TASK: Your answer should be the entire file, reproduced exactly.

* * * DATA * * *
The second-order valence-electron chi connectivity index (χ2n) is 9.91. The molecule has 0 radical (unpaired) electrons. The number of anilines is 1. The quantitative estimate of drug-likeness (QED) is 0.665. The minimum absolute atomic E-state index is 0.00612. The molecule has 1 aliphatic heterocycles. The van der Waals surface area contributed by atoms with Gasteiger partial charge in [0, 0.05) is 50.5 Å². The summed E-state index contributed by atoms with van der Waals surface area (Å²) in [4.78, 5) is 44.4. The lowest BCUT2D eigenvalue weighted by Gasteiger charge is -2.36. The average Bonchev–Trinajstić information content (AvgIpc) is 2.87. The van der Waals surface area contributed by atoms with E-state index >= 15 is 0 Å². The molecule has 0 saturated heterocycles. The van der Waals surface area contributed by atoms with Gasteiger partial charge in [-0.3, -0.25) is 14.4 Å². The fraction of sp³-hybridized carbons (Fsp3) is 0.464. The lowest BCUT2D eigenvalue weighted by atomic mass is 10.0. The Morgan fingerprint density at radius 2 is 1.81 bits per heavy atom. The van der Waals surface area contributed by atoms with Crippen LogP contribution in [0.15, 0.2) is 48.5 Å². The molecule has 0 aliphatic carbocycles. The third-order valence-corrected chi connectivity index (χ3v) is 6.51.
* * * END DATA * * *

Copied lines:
The second-order valence-electron chi connectivity index (χ2n) is 9.91. The molecule has 0 radical (unpaired) electrons. The number of anilines is 1. The quantitative estimate of drug-likeness (QED) is 0.665. The minimum absolute atomic E-state index is 0.00612. The molecule has 1 aliphatic heterocycles. The van der Waals surface area contributed by atoms with Gasteiger partial charge in [0, 0.05) is 50.5 Å². The summed E-state index contributed by atoms with van der Waals surface area (Å²) in [4.78, 5) is 44.4. The lowest BCUT2D eigenvalue weighted by Gasteiger charge is -2.36. The average Bonchev–Trinajstić information content (AvgIpc) is 2.87. The van der Waals surface area contributed by atoms with E-state index >= 15 is 0 Å². The molecule has 0 saturated heterocycles. The van der Waals surface area contributed by atoms with Gasteiger partial charge in [-0.3, -0.25) is 14.4 Å². The fraction of sp³-hybridized carbons (Fsp3) is 0.464. The lowest BCUT2D eigenvalue weighted by atomic mass is 10.0. The Morgan fingerprint density at radius 2 is 1.81 bits per heavy atom. The van der Waals surface area contributed by atoms with Crippen LogP contribution in [0.15, 0.2) is 48.5 Å². The molecule has 0 aliphatic carbocycles. The third-order valence-corrected chi connectivity index (χ3v) is 6.51.